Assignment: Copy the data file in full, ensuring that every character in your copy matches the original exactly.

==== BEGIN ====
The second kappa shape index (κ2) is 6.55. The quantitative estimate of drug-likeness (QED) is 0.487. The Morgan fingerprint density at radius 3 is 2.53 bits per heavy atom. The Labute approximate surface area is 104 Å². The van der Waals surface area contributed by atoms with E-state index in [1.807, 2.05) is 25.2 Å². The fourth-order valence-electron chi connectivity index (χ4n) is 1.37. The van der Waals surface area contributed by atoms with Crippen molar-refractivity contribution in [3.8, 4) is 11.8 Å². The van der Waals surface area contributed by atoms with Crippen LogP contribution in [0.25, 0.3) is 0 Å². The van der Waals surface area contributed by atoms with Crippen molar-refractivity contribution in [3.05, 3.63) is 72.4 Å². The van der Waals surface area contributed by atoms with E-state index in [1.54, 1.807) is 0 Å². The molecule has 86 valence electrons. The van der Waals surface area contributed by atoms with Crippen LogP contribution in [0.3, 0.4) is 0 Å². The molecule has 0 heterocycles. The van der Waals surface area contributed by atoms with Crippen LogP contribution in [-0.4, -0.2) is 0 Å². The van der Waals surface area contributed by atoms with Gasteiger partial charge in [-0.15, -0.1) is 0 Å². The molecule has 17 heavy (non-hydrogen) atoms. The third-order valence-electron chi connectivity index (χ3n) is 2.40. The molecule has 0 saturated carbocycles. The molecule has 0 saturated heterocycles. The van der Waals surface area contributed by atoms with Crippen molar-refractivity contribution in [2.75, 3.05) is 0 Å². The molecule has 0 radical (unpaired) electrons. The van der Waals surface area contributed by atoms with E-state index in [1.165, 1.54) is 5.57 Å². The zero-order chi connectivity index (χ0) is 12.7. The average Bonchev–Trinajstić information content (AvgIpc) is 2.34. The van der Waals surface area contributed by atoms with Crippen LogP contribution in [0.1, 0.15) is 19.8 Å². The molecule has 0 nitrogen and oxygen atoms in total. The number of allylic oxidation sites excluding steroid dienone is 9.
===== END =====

The second kappa shape index (κ2) is 6.55. The quantitative estimate of drug-likeness (QED) is 0.487. The Morgan fingerprint density at radius 3 is 2.53 bits per heavy atom. The Labute approximate surface area is 104 Å². The van der Waals surface area contributed by atoms with E-state index in [1.807, 2.05) is 25.2 Å². The fourth-order valence-electron chi connectivity index (χ4n) is 1.37. The van der Waals surface area contributed by atoms with Crippen molar-refractivity contribution in [3.8, 4) is 11.8 Å². The van der Waals surface area contributed by atoms with Crippen LogP contribution in [0.25, 0.3) is 0 Å². The van der Waals surface area contributed by atoms with Crippen molar-refractivity contribution in [3.05, 3.63) is 72.4 Å². The van der Waals surface area contributed by atoms with E-state index in [1.54, 1.807) is 0 Å². The molecule has 86 valence electrons. The van der Waals surface area contributed by atoms with Crippen LogP contribution in [0.3, 0.4) is 0 Å². The molecule has 0 heterocycles. The van der Waals surface area contributed by atoms with Crippen LogP contribution in [-0.4, -0.2) is 0 Å². The van der Waals surface area contributed by atoms with Gasteiger partial charge in [-0.15, -0.1) is 0 Å². The molecule has 17 heavy (non-hydrogen) atoms. The third-order valence-electron chi connectivity index (χ3n) is 2.40. The molecule has 0 saturated carbocycles. The molecule has 0 saturated heterocycles. The van der Waals surface area contributed by atoms with Crippen molar-refractivity contribution in [2.75, 3.05) is 0 Å². The molecule has 0 radical (unpaired) electrons. The van der Waals surface area contributed by atoms with E-state index in [1.165, 1.54) is 5.57 Å². The zero-order chi connectivity index (χ0) is 12.7. The average Bonchev–Trinajstić information content (AvgIpc) is 2.34. The van der Waals surface area contributed by atoms with Crippen LogP contribution in [0.1, 0.15) is 19.8 Å². The molecule has 0 nitrogen and oxygen atoms in total. The number of allylic oxidation sites excluding steroid dienone is 9.